A charming, funny piece of Americana.

Magic Irving and His Magic Shoppe

In his debut comedy, Ostrow takes readers on a meandering, satirical journey through the justice system, American-Jewish culture, and the perplexing life of a small-time magician.

This tongue-in-cheek story follows Irving Flax, a magician who hasn’t made it big. Magic is Irving’s lifelong passion—he mixes performance with owning and operating a small magic shop in upstate New York—but he can’t avoid the trouble it gets him into, from domestic drama to ill-advised professional entanglements to more serious dangers. Irving’s life is a series of misadventures, but they come to a head when he foils a convenience store robbery with a flashy fire trick. While briefly lauded for his heroism, Irving finds himself brought up on charges for carrying a concealed weapon, assault with a deadly weapon, maybe even attempted murder. And that’s just the beginning. The novel moves quickly and unpredictably, bouncing between Irving’s central, present-day challenges and scenes from his past and family history. The story even makes time to tell life stories of seemingly unrelated characters, all to set up the punch line of how they intersect with Irving’s strange, small world. Replete with comic asides and a rich cast of curious characters, the book reads more like a Woody Allen film than the average novel. Parts of the story feel dated, with a number of tricks and jokes relying on Polaroid cameras, slide projectors, or other outmoded artifacts. The plot also calls for a strong suspension of disbelief, considering how many frauds and scam artists could be exposed through the use of, say, a Google search. But these anachronisms usually aid the absurdist exaggerations and humor; as the book itself says when describing a record player: “It is an obsolete technology but, perhaps, it’s a bit more romantic.” Some of the humor may also fall flat for readers more concerned with political correctness, as it does invoke stereotypes and other broad-comedy tropes. Nevertheless, it’s all in good fun, and fans of older stand-up routines will feel right at home.

A charming, funny piece of Americana.

Pub Date: June 7, 2015

ISBN: 978-1-4917-6923-2

Page Count: 344

Publisher: iUniverse

Review Posted Online: Aug. 19, 2015

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The writing is merely serviceable, and one can’t help but wish the author had found a way to present her material as...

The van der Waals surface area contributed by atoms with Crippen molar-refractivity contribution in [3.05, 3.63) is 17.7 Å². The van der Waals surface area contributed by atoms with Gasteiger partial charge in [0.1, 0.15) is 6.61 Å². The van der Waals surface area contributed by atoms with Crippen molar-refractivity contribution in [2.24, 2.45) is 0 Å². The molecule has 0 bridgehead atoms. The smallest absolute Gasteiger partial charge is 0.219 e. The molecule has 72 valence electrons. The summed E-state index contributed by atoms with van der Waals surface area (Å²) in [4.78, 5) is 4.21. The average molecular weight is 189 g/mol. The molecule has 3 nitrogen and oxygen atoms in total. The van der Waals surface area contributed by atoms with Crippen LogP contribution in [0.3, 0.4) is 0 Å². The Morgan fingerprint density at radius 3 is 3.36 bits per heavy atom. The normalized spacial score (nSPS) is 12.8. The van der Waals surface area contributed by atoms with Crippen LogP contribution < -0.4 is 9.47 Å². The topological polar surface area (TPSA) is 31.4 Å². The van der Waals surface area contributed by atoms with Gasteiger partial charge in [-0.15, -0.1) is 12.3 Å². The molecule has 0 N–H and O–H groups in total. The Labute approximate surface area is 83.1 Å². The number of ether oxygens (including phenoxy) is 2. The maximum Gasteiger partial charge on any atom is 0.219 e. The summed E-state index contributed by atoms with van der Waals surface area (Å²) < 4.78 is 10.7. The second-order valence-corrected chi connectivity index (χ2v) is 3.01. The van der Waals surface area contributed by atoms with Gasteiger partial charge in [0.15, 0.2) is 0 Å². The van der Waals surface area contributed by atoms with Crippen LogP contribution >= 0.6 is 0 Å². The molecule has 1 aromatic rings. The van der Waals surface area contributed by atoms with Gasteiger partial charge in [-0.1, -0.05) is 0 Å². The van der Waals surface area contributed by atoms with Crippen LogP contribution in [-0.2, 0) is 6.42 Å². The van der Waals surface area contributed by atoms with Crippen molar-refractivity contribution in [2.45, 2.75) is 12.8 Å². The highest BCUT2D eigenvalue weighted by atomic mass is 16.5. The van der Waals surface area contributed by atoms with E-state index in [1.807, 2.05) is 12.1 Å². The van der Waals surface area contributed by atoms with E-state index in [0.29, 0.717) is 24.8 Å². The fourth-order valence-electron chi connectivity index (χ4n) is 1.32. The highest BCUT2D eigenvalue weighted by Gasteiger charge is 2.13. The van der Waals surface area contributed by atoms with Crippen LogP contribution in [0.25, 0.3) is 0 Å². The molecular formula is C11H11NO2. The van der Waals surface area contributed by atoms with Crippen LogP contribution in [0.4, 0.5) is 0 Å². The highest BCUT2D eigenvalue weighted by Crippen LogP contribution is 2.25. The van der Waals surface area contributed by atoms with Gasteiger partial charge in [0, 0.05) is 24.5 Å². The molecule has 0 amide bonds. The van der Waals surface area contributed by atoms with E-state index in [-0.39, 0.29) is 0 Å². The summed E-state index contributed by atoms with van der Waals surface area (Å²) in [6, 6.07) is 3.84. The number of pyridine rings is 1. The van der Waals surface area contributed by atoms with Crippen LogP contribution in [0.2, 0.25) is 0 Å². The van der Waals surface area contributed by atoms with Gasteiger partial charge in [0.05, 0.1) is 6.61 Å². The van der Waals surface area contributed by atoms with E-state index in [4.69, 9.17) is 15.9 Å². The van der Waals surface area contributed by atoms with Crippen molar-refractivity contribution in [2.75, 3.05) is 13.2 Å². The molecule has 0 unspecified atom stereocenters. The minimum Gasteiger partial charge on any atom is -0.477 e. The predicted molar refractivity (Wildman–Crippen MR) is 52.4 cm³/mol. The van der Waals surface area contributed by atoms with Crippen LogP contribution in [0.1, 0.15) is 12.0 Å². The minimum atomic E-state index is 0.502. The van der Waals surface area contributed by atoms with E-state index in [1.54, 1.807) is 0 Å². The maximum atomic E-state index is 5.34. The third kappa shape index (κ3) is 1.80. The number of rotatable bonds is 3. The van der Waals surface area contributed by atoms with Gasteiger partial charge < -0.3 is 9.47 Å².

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An unlikely love story set amid the horrors of a Nazi death camp.

Based on real people and events, this debut novel follows Lale Sokolov, a young Slovakian Jew sent to Auschwitz in 1942. There, he assumes the heinous task of tattooing incoming Jewish prisoners with the dehumanizing numbers their SS captors use to identify them. When the Tätowierer, as he is called, meets fellow prisoner Gita Furman, 17, he is immediately smitten. Eventually, the attraction becomes mutual. Lale proves himself an operator, at once cagey and courageous: As the Tätowierer, he is granted special privileges and manages to smuggle food to starving prisoners. Through female prisoners who catalog the belongings confiscated from fellow inmates, Lale gains access to jewels, which he trades to a pair of local villagers for chocolate, medicine, and other items. Meanwhile, despite overwhelming odds, Lale and Gita are able to meet privately from time to time and become lovers. In 1944, just ahead of the arrival of Russian troops, Lale and Gita separately leave the concentration camp and experience harrowingly close calls. Suffice it to say they both survive. To her credit, the author doesn’t flinch from describing the depravity of the SS in Auschwitz and the unimaginable suffering of their victims—no gauzy evasions here, as in Boy in the Striped Pajamas. She also manages to raise, if not really explore, some trickier issues—the guilt of those Jews, like the tattooist, who survived by doing the Nazis’ bidding, in a sense betraying their fellow Jews; and the complicity of those non-Jews, like the Slovaks in Lale’s hometown, who failed to come to the aid of their beleaguered countrymen.

The writing is merely serviceable, and one can’t help but wish the author had found a way to present her material as nonfiction. Still, this is a powerful, gut-wrenching tale that is hard to shake off.

Pub Date: Sept. 4, 2018

ISBN: 978-0-06-279715-5

Page Count: 272

Publisher: Harper/HarperCollins

Review Posted Online: July 17, 2018

Kirkus Reviews Issue: Aug. 1, 2018

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These letters from some important executive Down Below, to one of the junior devils here on earth, whose job is to corrupt mortals, are witty and written in a breezy style seldom found in religious literature. The author quotes Luther, who said: "The best way to drive out the devil, if he will not yield to texts of Scripture, is to jeer and flout him, for he cannot bear scorn." This the author does most successfully, for by presenting some of our modern and not-so-modern beliefs as emanating from the devil's headquarters, he succeeds in making his reader feel like an ass for ever having believed in such ideas. This kind of presentation gives the author a tremendous advantage over the reader, however, for the more timid reader may feel a sense of guilt after putting down this book. It is a clever book, and for the clever reader, rather than the too-earnest soul.

Pub Date: Jan. 1, 1942

ISBN: 0060652934

Page Count: 53

Publisher: Macmillan

Review Posted Online: Oct. 17, 2011

Kirkus Reviews Issue: June 15, 1943

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